This play is introduced with a Frederico Garcia Lorca quote, “A play is a poem standing up.” That would have come off as pretentious if the text hadn’t absolutely lived up to that assertion. …And Jesus Moonwalks The Mississippi is not poetic in the traditional sense, but the sometimes disjointed, pure emotion sense of poetry is in this play and wrought with a tremendous sense of humor in spite of the sad historic themes.
Most griot, wise mammy, rhythmic, highly devised, look at these deep, cultural BLACK ROOTS!!! types of storytelling make me want to run from whatever venue they are being presented in. There is an element of that here presented without irony and with a seriousness I would be tempted to resist as a director, but it works. There’s no fable here. There is the kind of story that was probably all too true at the end of the Civil War, told with a ‘mysticism’ that is delivered by black characters but is no kookier than anyone else’s idea of ‘holy’ and the result is a showcase of how absurd the whole mess was, and how deep those wounds still are. In a theatre it would be hard for me to make it through the first 10 minutes or so, but it would be well worth it.
Cast: 9 4W 3M 2 unspecified Run Time: 63 pp. 80 minutes? Themes: traditional African American storytelling, slavery, slave children born of the master, American Civil War, death and rebirth, freedom.
Hi everyone! Open Theatre Project, a group of great people committed to community and diverse voices (and new work!) is still recruiting great 10-minute plays for our October Slam!
The details of the call and submission form are here: http://www.theopentheatre.com/call-for-10-min-plays-slam-boston-oct-2015/ Disregard the July 1 deadline and send it on in! And spread the word. New England region playwrights, and comedies particularly coveted.
I have a corner apartment with windows on two sides (in three out of four rooms). In spite of being on the third floor (the top), it takes a long time for it get hot. But once it does, it takes a similarly long period to get cool again. So it’s still hot in here. Like, doing nothing more strenuous than typing in the lightest cotton outfit I own, and still I sweat. I hate air conditioning so this is my own doing, and really just an observation of the current state of affairs.
I planned to write about another play tonight, but some hiccups with the library mean I only have one of the collections I was writing about (the wrong one). And my haphazardly applied precision was made very uncomfortable by the prospect of posting out of order. However, that same misapplied precision is also sad that I broke my posting rhythm, and so here are these words.
I believe the years of effort have paid off and I can consistently pick my true voice out of all the noise in my head. The compass is surer about my personal north, I believe it, and can sometimes even feel the magnetic tug. It is a direction, mind you, not a destination. I have no idea where I am going. But I am familiar with my “you’ll know it when you feel it” feeling. All I am trying to do is string as many of those as close together as I possibly can.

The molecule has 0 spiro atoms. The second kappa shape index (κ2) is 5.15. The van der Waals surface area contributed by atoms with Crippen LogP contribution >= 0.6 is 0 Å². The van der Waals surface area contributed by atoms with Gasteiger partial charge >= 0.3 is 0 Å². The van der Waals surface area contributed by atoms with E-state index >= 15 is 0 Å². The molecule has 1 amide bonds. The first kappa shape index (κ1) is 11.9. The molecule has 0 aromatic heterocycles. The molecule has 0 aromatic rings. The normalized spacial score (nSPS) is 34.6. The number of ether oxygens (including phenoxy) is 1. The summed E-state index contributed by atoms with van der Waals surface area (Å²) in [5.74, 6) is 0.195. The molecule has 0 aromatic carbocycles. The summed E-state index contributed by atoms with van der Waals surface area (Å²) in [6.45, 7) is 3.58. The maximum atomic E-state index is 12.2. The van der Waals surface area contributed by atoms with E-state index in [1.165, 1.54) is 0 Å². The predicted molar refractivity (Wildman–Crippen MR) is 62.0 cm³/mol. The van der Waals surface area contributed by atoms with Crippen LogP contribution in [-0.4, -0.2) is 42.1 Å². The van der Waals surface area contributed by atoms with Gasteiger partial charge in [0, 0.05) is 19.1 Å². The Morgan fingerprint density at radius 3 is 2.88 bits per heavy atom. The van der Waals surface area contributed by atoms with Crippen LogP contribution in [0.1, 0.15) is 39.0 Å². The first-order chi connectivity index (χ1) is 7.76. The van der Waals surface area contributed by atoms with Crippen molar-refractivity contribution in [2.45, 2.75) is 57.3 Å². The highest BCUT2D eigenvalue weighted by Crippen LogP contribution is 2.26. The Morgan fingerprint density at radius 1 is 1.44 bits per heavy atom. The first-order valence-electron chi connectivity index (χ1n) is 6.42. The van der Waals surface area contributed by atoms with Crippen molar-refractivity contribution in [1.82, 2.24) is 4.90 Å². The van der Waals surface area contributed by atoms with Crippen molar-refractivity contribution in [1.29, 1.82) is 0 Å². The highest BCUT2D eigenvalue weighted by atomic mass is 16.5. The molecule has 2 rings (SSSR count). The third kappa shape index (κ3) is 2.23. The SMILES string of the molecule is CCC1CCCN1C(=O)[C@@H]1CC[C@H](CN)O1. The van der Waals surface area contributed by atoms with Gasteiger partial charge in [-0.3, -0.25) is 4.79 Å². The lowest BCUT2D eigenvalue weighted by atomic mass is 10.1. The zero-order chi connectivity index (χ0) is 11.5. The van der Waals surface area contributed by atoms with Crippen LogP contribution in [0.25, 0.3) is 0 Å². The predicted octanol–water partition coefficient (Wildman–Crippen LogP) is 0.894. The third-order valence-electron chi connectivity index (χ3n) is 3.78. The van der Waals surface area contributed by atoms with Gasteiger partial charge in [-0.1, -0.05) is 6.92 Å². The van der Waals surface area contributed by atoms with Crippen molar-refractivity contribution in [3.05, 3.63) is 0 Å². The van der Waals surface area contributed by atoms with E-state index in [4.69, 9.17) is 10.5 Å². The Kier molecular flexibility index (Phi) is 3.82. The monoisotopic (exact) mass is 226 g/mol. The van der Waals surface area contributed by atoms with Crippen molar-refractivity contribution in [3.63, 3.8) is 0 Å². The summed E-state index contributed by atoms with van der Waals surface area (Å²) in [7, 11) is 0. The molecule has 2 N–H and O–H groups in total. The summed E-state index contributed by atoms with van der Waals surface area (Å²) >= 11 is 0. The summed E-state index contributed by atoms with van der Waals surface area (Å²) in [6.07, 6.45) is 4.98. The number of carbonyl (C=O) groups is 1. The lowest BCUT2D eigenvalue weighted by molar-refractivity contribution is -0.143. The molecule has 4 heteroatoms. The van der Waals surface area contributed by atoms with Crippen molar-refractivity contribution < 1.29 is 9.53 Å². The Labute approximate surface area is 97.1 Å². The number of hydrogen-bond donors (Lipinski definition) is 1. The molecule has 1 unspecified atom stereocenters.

My true voice does not always get the last word. Sometimes I find myself headed due south and that magnetic tug starts to feel more like an angry churn; or a ball and chain; or the proud of Dante’s Purgatorio, laboring under large stones (though mine are more often guilt).
Whether a course correction or a step a long the path, there is nothing but change. Minute, unseen shifts in my psyche, or grand upheavals in my life: change. So I feel myself now, shifting…emotional weight to the other metaphoric leg; emphasis; attention. And all that change requires forgiveness for what I leave behind and shed; exploration of the choices I yield to; always remaining ready to dance, because the next change is coming.
If you read my last post it will come as no surprise that this play was a relief to me. Probably would have been even if it wasn’t also very good. Satellites is a drama about a professional interracial family intentionally moving to a culturally diverse neighborhood with their new child. Every issue in the play is familiar and painfully real: the financial worries of maternity leave in the midst of a big expense like a house; the stress of moving; the new mother’s ache to get back to work pulling against the urge to never leave her child; family; the sudden urgency to make decisions that honor both parents’ ethnicity, culture, values.
There’s nothing new here. Satellites unfolds in linear time. You would need actors who could be very bare and real night after night. This would be a gem in a really intimate theatre. But it is worth reading or performing and discussing. I think there is quite a bit of universality to the experiences here for people of any race.
Cast: 7 4M 3F. Run Time: 67 pp. 75 minutes. Themes: As above. The racial awareness that exists in the microcosm of a relationship reveals a lot about the racial reality we are all living in and unconsciously influenced by.